Pakistan to sign FTA with China to bridge trade deficit

Pakistan’s federal cabinet on Tuesday approved a draft of Free Trade Agreement (FTA) to be signed with China during Imran Khan’s upcoming visit to Beijing. (Shutterstock)
Updated 23 April 2019

Pakistan to sign FTA with China to bridge trade deficit

  • Islamabad’s trade deficit with Beijing widened to $9.7 billion in fiscal year 18
  • China to provide market access to 90 percent of Pakistani commodities at zero rated duty

ISLAMABAD: Pakistan’s federal cabinet on Tuesday approved a draft of Free Trade Agreement (FTA) to be signed with China during Prime Minister Imran Khan’s upcoming four-day visit to Beijing, said the PM’s special assistant on information and broadcasting Dr. Firdous Ashiq Awan. 

The move is aimed at helping Islamabad bridge its trade deficit with China that has widened over $9 billion.

In recent years, China has emerged as the largest trade partner of Pakistan and pledged over $60 billion infrastructure development program in 2013, known as the China-Pakistan Economic Corridor (CPEC) – a network of roads, pipelines, power plants, industrial parks, and a port along the Arabian Sea.

“The FTA with China will help us protect our local industry, and bridge the gap between exports and imports of both the countries,” Awan said while terming it a “great achievement” of Pakistan.

Pakistan has been struggling to sign a second phase of the FTA with China for the last eight years to boost its exports to Beijing and this would now be inked on April 28 by the commerce ministers of both the countries.

Islamabad’s trade deficit with Beijing widened to $9.7 billion in the last fiscal year, according to State Bank of Pakistan, as Chinese imports to Pakistan increased to $11.458 billion against the exports of just $1.744 billion. The officials say the earlier FTA with China was in favour of Beijing and discouraged Pakistani exports.

“The new FTA will help bring trade parity with China,” she said.

Under the second phase of the FTA, China is expected to provide market access to 90 percent of Pakistani commodities at zero rated duty, while Pakistan would give China market access to 65 percent tariff lines. These incentives to Pakistan would be equivalent to the duty-free market share already enjoyed by the countries of Association of East Asian Nations (ASEAN) from China.

“China was initially reluctant to sign a new FTA with Pakistan, but Prime Minister Imran Khan’s successful diplomacy during his last visit to Beijing helped materialize it,” the prime minister’s special assistant said while briefing media after the cabinet’s meeting.

Prime Minister Khan is visiting China from April 25 to 28 to attend the 2nd Belt and Road Forum in Beijing, along with a ministerial delegation and 450 members of business community. In addition to participating in the Belt and Road Forum, the Prime Minister would also hold bilateral meetings with President Xi Jinping and Premier Li Keqiang.

“Our businessmen will interact with Chinese investors and corporate sector to bring investments in Pakistan,” she said, “if the economy gets strengthened, we will be able to provide jobs to our youth.”

To a question, she said the government has received financial support from friendly countries including Saudi Arabia, United Arab Emirates and China to stave off a balance of payments crisis. “This support also helped us negotiate a better loan deal with IMF,” said Awan.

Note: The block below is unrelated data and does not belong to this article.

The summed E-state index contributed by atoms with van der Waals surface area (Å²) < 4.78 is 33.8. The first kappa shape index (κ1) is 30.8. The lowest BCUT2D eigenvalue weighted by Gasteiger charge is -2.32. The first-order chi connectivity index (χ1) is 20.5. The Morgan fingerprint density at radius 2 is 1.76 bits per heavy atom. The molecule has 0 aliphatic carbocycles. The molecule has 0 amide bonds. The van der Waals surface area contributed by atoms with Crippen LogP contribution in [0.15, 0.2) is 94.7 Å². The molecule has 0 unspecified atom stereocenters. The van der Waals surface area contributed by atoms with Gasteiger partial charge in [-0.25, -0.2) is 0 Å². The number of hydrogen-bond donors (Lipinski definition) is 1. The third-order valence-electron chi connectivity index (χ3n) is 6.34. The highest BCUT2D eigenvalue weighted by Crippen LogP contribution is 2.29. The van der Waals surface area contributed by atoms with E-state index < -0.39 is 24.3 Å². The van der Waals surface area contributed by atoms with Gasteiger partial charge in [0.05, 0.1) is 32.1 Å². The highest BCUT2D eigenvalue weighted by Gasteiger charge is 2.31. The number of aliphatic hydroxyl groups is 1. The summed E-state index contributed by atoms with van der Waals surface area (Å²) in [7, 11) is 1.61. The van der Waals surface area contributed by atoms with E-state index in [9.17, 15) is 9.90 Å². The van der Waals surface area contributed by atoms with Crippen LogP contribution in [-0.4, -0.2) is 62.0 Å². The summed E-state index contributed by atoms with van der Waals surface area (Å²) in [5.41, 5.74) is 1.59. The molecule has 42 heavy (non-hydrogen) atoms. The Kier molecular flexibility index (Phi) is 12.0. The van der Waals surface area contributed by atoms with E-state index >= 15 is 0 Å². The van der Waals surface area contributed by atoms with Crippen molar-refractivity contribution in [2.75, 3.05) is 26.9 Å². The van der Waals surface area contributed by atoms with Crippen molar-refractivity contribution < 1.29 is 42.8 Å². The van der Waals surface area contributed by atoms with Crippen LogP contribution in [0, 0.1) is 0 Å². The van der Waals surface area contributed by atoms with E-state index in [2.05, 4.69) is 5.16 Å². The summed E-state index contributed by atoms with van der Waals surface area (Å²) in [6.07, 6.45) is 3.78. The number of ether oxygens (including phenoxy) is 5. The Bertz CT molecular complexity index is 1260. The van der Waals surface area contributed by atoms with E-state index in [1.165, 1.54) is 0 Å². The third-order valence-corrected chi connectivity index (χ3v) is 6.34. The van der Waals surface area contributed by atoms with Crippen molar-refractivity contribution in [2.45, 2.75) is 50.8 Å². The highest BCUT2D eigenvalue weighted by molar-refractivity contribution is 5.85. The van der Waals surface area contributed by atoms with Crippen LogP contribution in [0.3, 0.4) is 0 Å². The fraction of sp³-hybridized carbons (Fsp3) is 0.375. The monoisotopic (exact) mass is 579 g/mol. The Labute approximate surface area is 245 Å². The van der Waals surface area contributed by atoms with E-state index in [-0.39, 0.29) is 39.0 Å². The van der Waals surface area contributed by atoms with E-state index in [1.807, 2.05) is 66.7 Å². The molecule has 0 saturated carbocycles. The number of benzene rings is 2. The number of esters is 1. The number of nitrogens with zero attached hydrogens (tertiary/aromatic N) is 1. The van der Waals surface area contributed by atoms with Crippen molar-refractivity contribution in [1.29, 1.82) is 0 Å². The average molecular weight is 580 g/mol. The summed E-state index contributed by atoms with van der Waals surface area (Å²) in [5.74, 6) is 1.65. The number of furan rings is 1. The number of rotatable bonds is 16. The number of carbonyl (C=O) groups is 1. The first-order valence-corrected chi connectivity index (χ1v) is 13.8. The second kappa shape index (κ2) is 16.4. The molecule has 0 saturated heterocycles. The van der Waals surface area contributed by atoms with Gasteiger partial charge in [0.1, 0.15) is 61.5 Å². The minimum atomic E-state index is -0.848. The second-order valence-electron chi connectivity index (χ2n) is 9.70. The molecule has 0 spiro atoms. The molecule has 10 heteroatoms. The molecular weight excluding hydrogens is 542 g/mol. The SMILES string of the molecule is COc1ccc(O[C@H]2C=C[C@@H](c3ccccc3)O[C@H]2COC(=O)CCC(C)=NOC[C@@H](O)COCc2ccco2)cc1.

About the proposed tax amnesty scheme for undeclared local and offshore assets, she said the government’s economic team has been fine tuning it to ensure the scheme’s effectiveness in strengthening the country’s fragile economy. “This will be a comprehensive document and unveiled soon,” she added.


Saudi companies display latest technologies at Dubai Airshow

Updated 17 November 2019

Saudi companies display latest technologies at Dubai Airshow

DUBAI: Over 25 Saudi companies and government institutions are taking part in the Dubai Airshow hoping to snag deals for their latest defense and aviation technologies being showcased at the biennial event.

The Middle East’s biggest aviation gathering opened on Sunday sans major announcements for big-ticket aircraft purchases from Gulf flagship carriers, maybe also due to dozens of deals already been previously signed and the planes just waiting to be delivered.

Among the major Saudi companies in the event include the Saudi Arabian Military Industries (SAMI), fully owned by the Public Investment Fund, which has operations from aeronautics, land systems, naval systems, weapons and missiles and defense electronics.

SAMI aims to become among the top 25 companies globally by 2030 and to localize military spending, in line with the Kingdom’s vision.

Among other notable Saudi companies and institutions with a presence at the airshow are Saudi Airlines, flynas, The General Authority of Civil Aviation and the King Abdulaziz City for Science and Technology.

Meanwhile, Saudi INTRA Defense Technologies signed a Memorandum of Agreement with multinational defense company Hensoldt for the co-development and co-production of advanced electro-optic systems, as well as a joint venture agreement with EM&E for the transfer of technology and localization of the precision mechanical industries in the Kingdom.

ESEN Saudi, a hi-tech defense and aerospace engineering and production company, was also launched at the Dubai Airshow’s opening day.

Middle East Propulsion Company, which specializes in maintenance, repair and operations (MRO) for the Middle East, was also one of the Saudi companies on site. The company, which boasts of a workforce comprised of Saudi nationals of about 80 percent, aims to expand their services across the GCC and wider Middle East region.

Al-Salam Aerospace Industries meanwhile has on display latest advancements in the manufacture of key components for the F-15 fighter jet.